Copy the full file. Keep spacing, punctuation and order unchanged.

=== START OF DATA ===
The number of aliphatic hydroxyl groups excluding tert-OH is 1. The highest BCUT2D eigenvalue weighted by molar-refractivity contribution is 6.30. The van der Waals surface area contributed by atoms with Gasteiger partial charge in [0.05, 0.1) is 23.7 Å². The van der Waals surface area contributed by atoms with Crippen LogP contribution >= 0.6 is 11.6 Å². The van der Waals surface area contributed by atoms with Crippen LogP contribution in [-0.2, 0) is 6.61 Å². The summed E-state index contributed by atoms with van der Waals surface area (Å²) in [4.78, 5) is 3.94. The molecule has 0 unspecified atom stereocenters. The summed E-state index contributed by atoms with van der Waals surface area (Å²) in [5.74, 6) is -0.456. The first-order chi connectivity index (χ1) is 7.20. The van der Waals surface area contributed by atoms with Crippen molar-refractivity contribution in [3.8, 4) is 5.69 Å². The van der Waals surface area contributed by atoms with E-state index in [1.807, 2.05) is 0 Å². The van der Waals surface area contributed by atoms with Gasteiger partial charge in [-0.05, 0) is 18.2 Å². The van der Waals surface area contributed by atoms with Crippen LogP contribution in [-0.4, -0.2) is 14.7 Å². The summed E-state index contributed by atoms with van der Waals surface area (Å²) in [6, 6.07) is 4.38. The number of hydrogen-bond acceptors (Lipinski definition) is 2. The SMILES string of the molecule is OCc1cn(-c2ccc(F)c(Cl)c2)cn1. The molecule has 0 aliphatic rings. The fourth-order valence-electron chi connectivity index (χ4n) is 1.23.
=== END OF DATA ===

The number of aliphatic hydroxyl groups excluding tert-OH is 1. The highest BCUT2D eigenvalue weighted by molar-refractivity contribution is 6.30. The van der Waals surface area contributed by atoms with Gasteiger partial charge in [0.05, 0.1) is 23.7 Å². The van der Waals surface area contributed by atoms with Crippen LogP contribution >= 0.6 is 11.6 Å². The van der Waals surface area contributed by atoms with Crippen LogP contribution in [-0.2, 0) is 6.61 Å². The summed E-state index contributed by atoms with van der Waals surface area (Å²) in [4.78, 5) is 3.94. The molecule has 0 unspecified atom stereocenters. The summed E-state index contributed by atoms with van der Waals surface area (Å²) in [5.74, 6) is -0.456. The first-order chi connectivity index (χ1) is 7.20. The van der Waals surface area contributed by atoms with Crippen molar-refractivity contribution in [3.8, 4) is 5.69 Å². The van der Waals surface area contributed by atoms with E-state index in [1.807, 2.05) is 0 Å². The van der Waals surface area contributed by atoms with Gasteiger partial charge in [-0.05, 0) is 18.2 Å². The van der Waals surface area contributed by atoms with Crippen LogP contribution in [-0.4, -0.2) is 14.7 Å². The summed E-state index contributed by atoms with van der Waals surface area (Å²) in [6, 6.07) is 4.38. The number of hydrogen-bond acceptors (Lipinski definition) is 2. The SMILES string of the molecule is OCc1cn(-c2ccc(F)c(Cl)c2)cn1. The molecule has 0 aliphatic rings. The fourth-order valence-electron chi connectivity index (χ4n) is 1.23.